A Viewer's Guide to Dick Cheney

NBC's Chuck Todd will be the latest reporter to try to get Cheney to say anything but the obvious.

Former US Vice President Dick Cheney speaks about the situation in Syria and Iraq regarding the terrorist group ISIS, at The American Enterprise Institute for Public Policy Research (AEI), September 10, 2014 in Washington, DC.

Photographer: Mark Wilson/Getty Images

Dick Cheney is making a rare appearance Sunday on NBC's Meet the Press to discuss the Senate Intelligence Committee's CIA torture report.  It's an unnecessary one, really. The former vice president slipped into media chairs to trash the investigation's findings even before the first public reports emerged on its shocking details. So here are five things you need to know as you watch:

1. He thinks the Senate report is "full of crap" and a "crock."

Cheney wasn't a mealy-mouthed politician during his years as a top administration official. He's further embraced that reputation since leaving the VP post. "I get to say exactly what I think," he told Charlie Rose in June. His reaction to the Democrat-led Senate panel report has been no exception. The New York Times captured his "crock" comment. In a Fox interview that aired Wednesday, he asserted it was "full of crap," adding: "It's a terrible piece of work." 

2. But he hasn't read it.

Cheney acknowledged he hasn't perused the committee's 6,700-page investigation, or even its declassified 500-page executive summary. In fairness, he doesn't need to. He's in it. Cheney's name comes up 44 times in the report. From a footnote one can glean that not only did Cheney not want to read about the his former colleague's work, he didn't want anyone else to either–ever.  "In 2006, Vice President Cheney expressed reservations about any public release of information regarding the CIA program," it states.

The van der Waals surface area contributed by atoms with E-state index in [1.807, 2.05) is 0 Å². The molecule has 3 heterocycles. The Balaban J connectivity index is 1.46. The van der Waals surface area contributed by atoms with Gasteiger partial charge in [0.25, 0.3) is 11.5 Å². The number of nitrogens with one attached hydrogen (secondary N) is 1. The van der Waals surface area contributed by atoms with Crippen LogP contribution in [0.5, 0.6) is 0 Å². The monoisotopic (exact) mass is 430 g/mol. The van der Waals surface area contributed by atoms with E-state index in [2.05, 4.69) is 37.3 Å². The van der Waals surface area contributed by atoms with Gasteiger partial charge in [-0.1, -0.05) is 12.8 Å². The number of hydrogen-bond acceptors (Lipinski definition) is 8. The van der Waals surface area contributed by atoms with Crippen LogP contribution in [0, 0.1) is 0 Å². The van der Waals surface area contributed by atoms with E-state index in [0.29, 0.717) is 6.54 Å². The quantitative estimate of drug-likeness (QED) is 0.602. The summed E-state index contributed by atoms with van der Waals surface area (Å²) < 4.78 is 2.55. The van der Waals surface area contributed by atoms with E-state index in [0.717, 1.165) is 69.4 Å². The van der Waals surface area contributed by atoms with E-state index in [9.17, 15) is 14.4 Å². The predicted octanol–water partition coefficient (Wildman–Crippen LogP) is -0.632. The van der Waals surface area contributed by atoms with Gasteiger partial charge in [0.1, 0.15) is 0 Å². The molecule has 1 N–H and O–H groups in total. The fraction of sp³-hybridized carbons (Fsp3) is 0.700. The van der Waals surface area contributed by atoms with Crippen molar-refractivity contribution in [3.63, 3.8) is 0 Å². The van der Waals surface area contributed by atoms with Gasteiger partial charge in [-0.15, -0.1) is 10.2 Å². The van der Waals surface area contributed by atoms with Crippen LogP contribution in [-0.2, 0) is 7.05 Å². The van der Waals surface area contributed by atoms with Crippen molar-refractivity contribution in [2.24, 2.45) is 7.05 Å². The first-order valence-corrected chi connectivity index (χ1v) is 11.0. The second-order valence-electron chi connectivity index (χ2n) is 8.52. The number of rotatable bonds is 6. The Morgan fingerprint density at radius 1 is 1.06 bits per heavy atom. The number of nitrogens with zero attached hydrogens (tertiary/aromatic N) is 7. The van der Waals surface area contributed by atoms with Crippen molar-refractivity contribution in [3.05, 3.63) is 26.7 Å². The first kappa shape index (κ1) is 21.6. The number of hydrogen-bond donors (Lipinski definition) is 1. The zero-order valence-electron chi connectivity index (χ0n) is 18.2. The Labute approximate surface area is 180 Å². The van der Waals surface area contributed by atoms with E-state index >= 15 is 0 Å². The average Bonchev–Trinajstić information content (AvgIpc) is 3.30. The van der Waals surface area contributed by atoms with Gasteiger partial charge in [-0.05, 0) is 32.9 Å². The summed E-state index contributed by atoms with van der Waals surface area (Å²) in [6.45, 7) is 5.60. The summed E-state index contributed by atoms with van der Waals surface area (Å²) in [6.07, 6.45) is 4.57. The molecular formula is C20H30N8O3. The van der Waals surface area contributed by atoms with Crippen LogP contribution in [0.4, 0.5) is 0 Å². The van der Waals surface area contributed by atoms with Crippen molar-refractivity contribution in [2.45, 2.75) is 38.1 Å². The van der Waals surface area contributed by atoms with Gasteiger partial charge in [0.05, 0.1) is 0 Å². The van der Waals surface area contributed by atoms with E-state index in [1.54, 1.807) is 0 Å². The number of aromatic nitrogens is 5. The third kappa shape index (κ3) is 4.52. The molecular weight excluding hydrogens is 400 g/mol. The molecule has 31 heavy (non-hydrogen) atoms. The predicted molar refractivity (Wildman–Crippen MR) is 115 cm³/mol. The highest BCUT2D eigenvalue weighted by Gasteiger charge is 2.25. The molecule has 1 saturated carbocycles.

3. He said they knew.

He has taken pains in both post-release interviews to refute the idea that President George W. Bush was kept in the dark about the interrogation techniques. "I think he knew everything he wanted to know and needed to know," he said in the Fox interview.  Another search through the footnotes backs him up: "March 4, 2005, Briefing for Vice President Cheney: CIA Detention and Interrogation Program."  That followed cited briefings in 2003, 2004, and before one in 2006. The president received similar backgrounders.

Of course, there were also some things that Cheney, Bush and other high-ranking  officials didn't want to know. According to the report: "A proposed phone call to the Vice President Cheney to [redacted name] solidify support for CIA operations in Country  [unnamed] was complicated by the fact that Vice President Cheney had not been told about the locations of the CIA detention facilities. The CIA wrote that there was a "primary need" to "eliminate any possibility that [unnamed person] could explicitly or implicitly refer to the existence of a black site in [the country]" during the call with the vice president. There are no indications that the call occurred." 

4. He uses Meet the Press as a big platform.

Although Cheney has become a fixture on Fox, he's turned to the NBC program to make bold statements over the years. He chose MTP as his first television appearance after the terrorist attacks on Sept. 1, 2001. Host Tim Russert did the show from the presidential retreat Camp David that Sunday. Cheney's closing line to the American people that day: "There are those in the world who hate us and will do everything they can to impose pain, and we can't let them win." 

5. Why is anyone is still listening to Cheney, six years after he left office? 

Cheney's blunt talk is a win-win in Washington. His black-and-white views of the world give him a bigger bullhorn that those who see gray, so he is viewed as the ultimate spokesman for the Republican Party's hawk division. The fact that he outrages liberals and delights conservatives also means he can be a ratings and website bonanza for those news outlets that score one of his occasional public moments. Kudos to MTP. 

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